Title:
Motion and fundamental frequency doubling planar and spatial linkage mechanisms and applications therefore
Kind Code:
A1


Abstract:
A mechanism including: a first link; a second link rotatably connected to the first link; a first output which undergoes a motion resulting from a motion of the first link, the first output being operatively connected to the first link through at least the second link; and an input actuator for driving the first link from a first position to a second position, wherein a singular position of the first and second links occurs between the first and second positions.



Inventors:
Rastegar, Janhangir S. (Stony Brook, NY, US)
Spinelli, Thomas Spinelli (E. Northport, NY, US)
Application Number:
10/932580
Publication Date:
04/14/2005
Filing Date:
09/02/2004
Assignee:
RASTEGAR JANHANGIR S.
SPINELLI THOMAS SPINELLI
Primary Class:
International Classes:
F16H21/16; F16H21/40; (IPC1-7): F16H21/16; F16H21/40
View Patent Images:
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Primary Examiner:
KRAUSE, JUSTIN MITCHELL
Attorney, Agent or Firm:
Thomas Spinelli, Esq. (Northprot, NY, US)
Claims:
1. A mechanism comprising: a first link; a second link rotatably connected to the first link; a first output which undergoes a motion resulting from a motion of the first link, the first output being operatively connected to the first link through at least the second link; and an input actuator for driving the first link from a first position to a second position, wherein a singular position of the first and second links occurs between the first and second positions.

2. The mechanism of claim 1, wherein the input actuator drives the first link in a rocking motion.

3. The mechanism of claim 1, wherein the input actuator drives the first link in a full rotation motion.

4. The mechanism of claim 1, further comprising a third link rotatable connected to the second link at one end and operatively connected to the first output at another end.

5. The mechanism of claim 1, wherein the input actuator is a motor.

6. The mechanism of claim 1, wherein the input actuator is a link from another mechanism.

7. The mechanism of claim 1, further comprising: a third link operatively connected to the first output; a fourth link rotatably connected to the third link; and a second output which undergoes a motion resulting from a motion of the third link, the second output being operatively connected to the third link through at least the fourth link; wherein the first output drives the third link from a third position to a fourth position, wherein a singular position of the third and fourth links occurs between the third and fourth positions.

8. The mechanism of claim 1, wherein the output is configured to drive a shaker.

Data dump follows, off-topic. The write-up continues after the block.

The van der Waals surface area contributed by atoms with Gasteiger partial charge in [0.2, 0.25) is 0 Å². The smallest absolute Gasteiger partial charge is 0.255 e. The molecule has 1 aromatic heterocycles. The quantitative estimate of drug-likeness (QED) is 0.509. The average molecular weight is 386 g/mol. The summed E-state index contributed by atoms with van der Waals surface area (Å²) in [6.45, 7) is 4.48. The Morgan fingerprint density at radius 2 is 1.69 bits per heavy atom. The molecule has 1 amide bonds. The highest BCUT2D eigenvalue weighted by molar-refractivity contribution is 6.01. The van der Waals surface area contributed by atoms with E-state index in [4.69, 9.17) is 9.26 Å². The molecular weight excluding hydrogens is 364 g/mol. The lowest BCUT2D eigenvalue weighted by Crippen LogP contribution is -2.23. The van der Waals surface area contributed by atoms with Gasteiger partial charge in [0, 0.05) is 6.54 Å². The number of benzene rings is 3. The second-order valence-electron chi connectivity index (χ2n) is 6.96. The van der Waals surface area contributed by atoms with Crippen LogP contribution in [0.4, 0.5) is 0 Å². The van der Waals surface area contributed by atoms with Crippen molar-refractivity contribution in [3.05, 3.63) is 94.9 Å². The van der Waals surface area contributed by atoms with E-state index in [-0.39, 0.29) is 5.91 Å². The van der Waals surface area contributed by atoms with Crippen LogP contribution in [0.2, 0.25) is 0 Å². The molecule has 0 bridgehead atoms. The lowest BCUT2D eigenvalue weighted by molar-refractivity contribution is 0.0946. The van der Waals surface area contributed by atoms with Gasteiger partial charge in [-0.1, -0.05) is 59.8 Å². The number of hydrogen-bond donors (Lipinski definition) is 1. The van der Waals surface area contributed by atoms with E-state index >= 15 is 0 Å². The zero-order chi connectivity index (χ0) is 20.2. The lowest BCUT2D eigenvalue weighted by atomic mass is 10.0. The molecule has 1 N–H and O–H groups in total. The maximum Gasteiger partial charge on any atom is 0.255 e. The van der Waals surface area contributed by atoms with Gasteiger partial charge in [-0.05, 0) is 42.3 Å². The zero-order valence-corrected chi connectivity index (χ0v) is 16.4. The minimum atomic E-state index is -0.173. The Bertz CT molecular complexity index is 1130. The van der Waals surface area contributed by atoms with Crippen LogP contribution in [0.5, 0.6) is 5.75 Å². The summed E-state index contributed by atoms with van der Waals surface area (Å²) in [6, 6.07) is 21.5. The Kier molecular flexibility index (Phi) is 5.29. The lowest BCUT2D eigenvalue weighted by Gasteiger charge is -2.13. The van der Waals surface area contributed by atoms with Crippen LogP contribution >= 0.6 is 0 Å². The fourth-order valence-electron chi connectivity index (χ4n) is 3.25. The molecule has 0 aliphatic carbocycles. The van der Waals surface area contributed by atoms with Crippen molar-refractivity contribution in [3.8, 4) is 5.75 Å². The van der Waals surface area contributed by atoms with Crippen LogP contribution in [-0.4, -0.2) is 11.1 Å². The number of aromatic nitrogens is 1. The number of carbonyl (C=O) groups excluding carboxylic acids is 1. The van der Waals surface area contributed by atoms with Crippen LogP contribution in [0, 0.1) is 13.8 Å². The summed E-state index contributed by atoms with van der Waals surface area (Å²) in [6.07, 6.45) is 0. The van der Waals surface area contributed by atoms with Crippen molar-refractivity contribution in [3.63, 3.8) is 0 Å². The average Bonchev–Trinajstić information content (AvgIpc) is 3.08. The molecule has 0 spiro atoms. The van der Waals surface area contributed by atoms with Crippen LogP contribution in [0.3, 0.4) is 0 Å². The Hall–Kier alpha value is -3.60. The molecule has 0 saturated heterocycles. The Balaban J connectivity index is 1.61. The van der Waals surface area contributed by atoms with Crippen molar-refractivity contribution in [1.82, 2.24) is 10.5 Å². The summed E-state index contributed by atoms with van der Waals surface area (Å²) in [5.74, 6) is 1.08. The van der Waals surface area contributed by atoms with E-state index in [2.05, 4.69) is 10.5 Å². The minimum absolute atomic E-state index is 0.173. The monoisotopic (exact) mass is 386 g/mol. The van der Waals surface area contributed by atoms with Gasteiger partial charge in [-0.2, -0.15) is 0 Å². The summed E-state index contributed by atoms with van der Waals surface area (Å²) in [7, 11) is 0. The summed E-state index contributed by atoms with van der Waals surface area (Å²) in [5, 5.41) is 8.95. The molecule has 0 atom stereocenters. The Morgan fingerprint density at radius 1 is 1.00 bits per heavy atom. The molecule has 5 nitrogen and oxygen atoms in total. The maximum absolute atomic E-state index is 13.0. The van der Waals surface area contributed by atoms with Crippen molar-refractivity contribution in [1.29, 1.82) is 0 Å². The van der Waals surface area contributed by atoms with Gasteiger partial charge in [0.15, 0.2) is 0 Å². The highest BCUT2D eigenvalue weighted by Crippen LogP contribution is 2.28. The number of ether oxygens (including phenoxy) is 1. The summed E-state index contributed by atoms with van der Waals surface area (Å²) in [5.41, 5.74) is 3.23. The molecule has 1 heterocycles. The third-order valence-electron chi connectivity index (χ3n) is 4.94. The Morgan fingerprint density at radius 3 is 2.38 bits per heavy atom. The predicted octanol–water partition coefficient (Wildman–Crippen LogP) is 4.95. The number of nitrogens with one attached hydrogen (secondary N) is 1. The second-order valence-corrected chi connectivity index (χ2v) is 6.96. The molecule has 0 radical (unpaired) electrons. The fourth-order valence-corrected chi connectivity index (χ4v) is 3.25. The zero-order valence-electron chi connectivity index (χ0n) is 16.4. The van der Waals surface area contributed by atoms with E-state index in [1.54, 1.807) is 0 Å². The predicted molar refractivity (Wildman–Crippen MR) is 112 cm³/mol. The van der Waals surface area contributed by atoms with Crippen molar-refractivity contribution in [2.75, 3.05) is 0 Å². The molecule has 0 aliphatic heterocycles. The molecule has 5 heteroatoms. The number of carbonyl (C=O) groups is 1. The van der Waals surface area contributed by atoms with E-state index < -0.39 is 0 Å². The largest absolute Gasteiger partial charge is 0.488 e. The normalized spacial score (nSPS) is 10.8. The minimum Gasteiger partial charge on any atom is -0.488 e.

9. The mechanism of claim 1, wherein the output is configured to drive a mixer.

10. The mechanism of claim 1, wherein the output is configured to drive a crusher.

11. A device comprising: a first member; a second member rotatable connected to the first member; an output which undergoes a motion resulting from a motion of the first member, the output being operatively connected to the first member through at least the second member; and an input actuator for driving the first member from a first position to a second position, wherein a singular position of the first and second members occurs between the first and second positions.

12. A device comprising: a first member; a second member rotatable connected to the first member; an output which undergoes a motion resulting from a motion of the first member, the output being operatively connected to the first member through at least the second member; and an input actuator for driving the first member through a range of motion which includes a singular position of the first and second members.

13. A device for suppressing an input motion, the device comprising: an input which undergoes a motion; an output at which the motion is suppressed; a first linkage operatively connecting the input and output, the first linkage comprising a first link rotatably connected to the output at a first portion and a second link rotatably connected to a second portion of the first link at a third portion and to a damper at a fourth portion, the damper being operatively connected to the input; wherein the first and second links are driven through their singular position by the motion.

14. The device of claim 13, wherein the device is a suspension of a vehicle, the input is one or more wheels of the vehicle and the output is a chassis of the vehicle.

15. The device of claim 13, further comprising: a second linkage operatively connecting the input and output, the second linkage comprising a third link rotatably connected to the output at a fifth portion and a fourth link rotatably connected to a sixth portion of the third link at a seventh portion and to a damper at a eighth portion, the damper being operatively connected to the input; wherein the first, second, third and fourth links are driven through their singular position by the motion.

16. A method for doubling an input motion of a first mechanism, the method comprising: providing the first mechanism having a first link, a second link rotatably connected to the first link; a first output which undergoes a motion resulting from a motion of the first link, the first output being operatively connected to the first link through at least the second link; and driving the first link from a first position to a second position, wherein a singular position of the first and second links occurs between the first and second positions.

17. The method of claim 16, further comprising: cascading the first mechanism with a second mechanism; and inputting the second mechanism with the output to double the output and quadruple the input.

18. A method for doubling an input motion of a first mechanism, the method comprising: providing the first mechanism having a first link, a second link rotatably connected to the first link; a first output which undergoes a motion resulting from a motion of the first link, the first output being operatively connected to the first link through at least the second link; and driving the first link through a range of motion which includes a singular position of the first and second members.